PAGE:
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The Americans With Disabilities Act Is a Model for the World — Literally


The Americans With Disabilities Act Is a Model for the World — Literally

Janet Lord

July 26 marks the 25th anniversary of the Americans with Disabilities Act.

Its passage harkens back to a bygone era when Americans with disabilities could count on bipartisan efforts in the pursuit of life, liberty, and happiness. Congress passed the ADA in 1990, and President George H.W. Bush signed it into law. Some years later, in 2008, President George W. Bush signed the ADA Amendments Act into law, seeking to restore the drafters’ intentions against a judicial onslaught that had effectively gutted the law.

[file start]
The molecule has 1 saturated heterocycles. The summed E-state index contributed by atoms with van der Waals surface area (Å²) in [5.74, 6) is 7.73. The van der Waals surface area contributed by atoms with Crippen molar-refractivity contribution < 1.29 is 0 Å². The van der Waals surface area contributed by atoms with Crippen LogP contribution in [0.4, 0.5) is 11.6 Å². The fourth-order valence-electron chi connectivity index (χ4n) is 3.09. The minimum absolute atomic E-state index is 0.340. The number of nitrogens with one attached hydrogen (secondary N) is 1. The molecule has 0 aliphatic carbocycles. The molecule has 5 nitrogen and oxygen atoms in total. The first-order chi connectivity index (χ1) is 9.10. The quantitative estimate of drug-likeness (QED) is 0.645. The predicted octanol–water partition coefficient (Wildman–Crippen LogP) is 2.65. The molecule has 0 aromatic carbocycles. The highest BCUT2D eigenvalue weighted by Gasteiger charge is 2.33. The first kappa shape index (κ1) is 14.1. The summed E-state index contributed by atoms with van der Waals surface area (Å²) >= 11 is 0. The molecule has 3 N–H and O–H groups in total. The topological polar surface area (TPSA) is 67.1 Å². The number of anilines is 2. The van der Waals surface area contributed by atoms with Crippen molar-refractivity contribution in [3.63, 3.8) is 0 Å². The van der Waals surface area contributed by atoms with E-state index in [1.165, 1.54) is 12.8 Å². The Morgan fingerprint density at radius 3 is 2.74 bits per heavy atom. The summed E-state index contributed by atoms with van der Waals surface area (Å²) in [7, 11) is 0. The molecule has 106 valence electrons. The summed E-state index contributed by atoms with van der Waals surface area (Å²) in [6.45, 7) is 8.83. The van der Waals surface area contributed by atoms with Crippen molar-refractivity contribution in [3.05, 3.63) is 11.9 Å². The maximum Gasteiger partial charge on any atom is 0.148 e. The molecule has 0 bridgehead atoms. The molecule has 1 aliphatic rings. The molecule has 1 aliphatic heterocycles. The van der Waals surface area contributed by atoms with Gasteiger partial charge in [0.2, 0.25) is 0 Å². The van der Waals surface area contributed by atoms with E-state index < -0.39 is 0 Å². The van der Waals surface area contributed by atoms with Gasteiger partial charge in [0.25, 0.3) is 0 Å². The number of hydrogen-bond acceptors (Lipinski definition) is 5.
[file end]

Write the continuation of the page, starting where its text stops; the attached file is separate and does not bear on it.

This data shows why home schooling is so dangerous: it normalizes prejudices that belong to a former century, i.e. phase prior to the would-be Enlightenment:

“A decidedly tepid grassroots response failed to counter an overwhelming surge from right-wing homeschooling parent networks, who oppose the protections. A second attempt to ratify the CRPD in 2013 yielded a second defeat.”


“two esteemed World War II veterans who acquired disabilities during their service, Senator Bob Dole and Senator John McCain”

Senator McCain was born in 1936. I hadn’t realised that the USA employed child-airmen in World War 2, which ended in 1945. No wonder he is so esteemed. I had thought, obviously mistakenly, that he had got his disabilities whilst creating disabled Vietnamese civilians by bombing places like Hanoi in the 1965-1975 period.